When wildfires multiply and grow quickly, endangering lives and property as they rage through forests and grasslands, they stretch fire and rescue resources to their limits. As fires increase in size and intensity, their power to modify local weather conditions increases as well. Running coupled fire-atmosphere models on Cheyenne is allowing researchers not only to study how fires create their own weather but also to forecast such events to inform firefighters about potential changes in weather conditions and smoke pollution induced by raging fires.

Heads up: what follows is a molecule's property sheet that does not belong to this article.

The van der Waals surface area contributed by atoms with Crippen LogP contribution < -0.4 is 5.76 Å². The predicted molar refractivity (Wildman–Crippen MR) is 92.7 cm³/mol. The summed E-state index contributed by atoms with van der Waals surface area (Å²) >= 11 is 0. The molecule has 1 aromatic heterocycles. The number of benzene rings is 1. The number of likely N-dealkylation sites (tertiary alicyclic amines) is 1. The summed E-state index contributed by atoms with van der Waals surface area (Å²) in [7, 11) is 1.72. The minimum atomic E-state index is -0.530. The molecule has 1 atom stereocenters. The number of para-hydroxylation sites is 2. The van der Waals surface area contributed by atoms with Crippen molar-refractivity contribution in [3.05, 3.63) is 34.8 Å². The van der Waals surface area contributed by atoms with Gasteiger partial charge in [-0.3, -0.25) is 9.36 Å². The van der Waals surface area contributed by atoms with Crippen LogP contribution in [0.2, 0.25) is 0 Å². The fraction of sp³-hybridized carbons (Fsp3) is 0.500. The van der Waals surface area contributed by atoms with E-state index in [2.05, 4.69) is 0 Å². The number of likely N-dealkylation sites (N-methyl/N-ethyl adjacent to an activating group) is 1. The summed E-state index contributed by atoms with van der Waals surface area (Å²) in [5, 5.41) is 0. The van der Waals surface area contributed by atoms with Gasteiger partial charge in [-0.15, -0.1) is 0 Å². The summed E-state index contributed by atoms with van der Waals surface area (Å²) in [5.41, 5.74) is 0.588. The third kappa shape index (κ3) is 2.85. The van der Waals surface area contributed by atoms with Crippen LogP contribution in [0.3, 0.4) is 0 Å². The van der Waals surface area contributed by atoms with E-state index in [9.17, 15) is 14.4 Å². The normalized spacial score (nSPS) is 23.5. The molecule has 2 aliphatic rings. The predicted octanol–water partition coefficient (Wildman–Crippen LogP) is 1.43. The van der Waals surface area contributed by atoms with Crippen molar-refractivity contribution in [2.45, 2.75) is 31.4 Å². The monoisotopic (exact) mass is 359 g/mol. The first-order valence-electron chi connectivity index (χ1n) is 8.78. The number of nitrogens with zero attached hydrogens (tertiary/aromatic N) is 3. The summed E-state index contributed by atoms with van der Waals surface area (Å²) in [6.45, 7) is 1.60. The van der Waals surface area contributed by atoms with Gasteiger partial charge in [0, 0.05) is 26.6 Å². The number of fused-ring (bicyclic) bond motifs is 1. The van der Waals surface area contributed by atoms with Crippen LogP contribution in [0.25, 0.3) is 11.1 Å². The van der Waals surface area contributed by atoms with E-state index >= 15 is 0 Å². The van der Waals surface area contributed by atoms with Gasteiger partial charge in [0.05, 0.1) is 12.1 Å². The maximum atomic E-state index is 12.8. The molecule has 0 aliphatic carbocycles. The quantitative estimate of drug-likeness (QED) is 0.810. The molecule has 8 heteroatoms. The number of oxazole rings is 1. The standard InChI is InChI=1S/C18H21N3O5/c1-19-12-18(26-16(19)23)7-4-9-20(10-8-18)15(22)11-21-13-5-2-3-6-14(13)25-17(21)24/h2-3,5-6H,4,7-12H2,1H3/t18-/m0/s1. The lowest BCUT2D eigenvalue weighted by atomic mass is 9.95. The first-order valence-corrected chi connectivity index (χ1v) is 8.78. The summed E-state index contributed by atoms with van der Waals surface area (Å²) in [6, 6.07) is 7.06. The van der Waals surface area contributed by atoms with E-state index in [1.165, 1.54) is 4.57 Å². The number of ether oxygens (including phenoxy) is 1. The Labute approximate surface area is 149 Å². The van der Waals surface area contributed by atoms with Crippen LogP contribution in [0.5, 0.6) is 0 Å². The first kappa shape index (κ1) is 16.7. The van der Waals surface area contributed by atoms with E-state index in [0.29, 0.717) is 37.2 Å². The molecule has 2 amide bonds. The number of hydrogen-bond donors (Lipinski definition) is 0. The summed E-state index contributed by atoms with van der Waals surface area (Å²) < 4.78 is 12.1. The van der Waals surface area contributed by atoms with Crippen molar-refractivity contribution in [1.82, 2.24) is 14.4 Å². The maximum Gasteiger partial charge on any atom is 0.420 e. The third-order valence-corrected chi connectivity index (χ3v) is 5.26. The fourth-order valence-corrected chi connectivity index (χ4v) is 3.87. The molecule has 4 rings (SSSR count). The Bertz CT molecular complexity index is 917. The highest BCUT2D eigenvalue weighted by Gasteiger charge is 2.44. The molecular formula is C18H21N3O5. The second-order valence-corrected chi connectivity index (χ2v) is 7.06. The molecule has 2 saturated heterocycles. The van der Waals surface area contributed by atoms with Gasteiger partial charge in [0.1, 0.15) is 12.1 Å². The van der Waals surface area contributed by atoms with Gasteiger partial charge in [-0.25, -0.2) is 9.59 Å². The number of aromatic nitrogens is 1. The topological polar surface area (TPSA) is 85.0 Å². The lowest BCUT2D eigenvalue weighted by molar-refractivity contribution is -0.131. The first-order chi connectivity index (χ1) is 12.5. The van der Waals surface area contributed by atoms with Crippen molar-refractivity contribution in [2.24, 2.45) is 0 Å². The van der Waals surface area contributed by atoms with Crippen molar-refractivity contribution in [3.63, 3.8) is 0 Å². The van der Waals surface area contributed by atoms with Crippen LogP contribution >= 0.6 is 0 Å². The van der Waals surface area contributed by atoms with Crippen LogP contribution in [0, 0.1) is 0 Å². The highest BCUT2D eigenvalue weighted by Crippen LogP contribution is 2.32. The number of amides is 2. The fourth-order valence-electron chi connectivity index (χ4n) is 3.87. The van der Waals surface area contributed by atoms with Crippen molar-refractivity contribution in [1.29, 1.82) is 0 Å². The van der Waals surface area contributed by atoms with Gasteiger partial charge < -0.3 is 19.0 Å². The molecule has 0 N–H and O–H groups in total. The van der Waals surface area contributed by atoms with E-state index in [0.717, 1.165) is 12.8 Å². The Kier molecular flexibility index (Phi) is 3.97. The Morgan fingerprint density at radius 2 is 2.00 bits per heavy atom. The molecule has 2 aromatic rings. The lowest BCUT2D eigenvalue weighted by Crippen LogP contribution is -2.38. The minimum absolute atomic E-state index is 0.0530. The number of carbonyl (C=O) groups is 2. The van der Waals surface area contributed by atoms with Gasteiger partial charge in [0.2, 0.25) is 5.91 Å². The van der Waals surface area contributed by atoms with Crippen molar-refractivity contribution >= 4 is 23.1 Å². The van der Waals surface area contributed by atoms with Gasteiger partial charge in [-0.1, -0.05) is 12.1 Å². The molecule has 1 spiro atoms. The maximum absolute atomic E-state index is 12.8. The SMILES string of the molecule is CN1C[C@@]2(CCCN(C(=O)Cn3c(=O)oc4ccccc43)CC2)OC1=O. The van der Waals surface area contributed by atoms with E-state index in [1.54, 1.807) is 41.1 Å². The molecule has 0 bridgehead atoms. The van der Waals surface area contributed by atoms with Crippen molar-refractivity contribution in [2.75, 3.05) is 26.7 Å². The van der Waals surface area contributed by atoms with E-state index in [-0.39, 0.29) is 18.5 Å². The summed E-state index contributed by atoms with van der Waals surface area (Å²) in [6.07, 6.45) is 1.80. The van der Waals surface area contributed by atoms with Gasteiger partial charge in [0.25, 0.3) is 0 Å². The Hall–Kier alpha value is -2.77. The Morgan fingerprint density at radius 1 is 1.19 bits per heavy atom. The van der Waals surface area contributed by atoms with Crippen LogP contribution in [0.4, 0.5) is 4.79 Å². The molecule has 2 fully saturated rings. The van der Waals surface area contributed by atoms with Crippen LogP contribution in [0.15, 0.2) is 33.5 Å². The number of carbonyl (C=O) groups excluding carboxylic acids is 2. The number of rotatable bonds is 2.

A team of scientists from several universities – including the University of Colorado Denver, San Jose State University, and the University of Utah – has been doing just that during this year’s damaging fires that have raged in California and Colorado. Their work is funded by the National Science Foundation Prediction of and Resilience against Extreme Events (PREEVENTS) program, the NASA Earth Science Disasters Program, and the USDA Forest Service Pacific Northwest (PNW) Research Station Fire and Smoke Model Evaluation Experiment (FASMEE).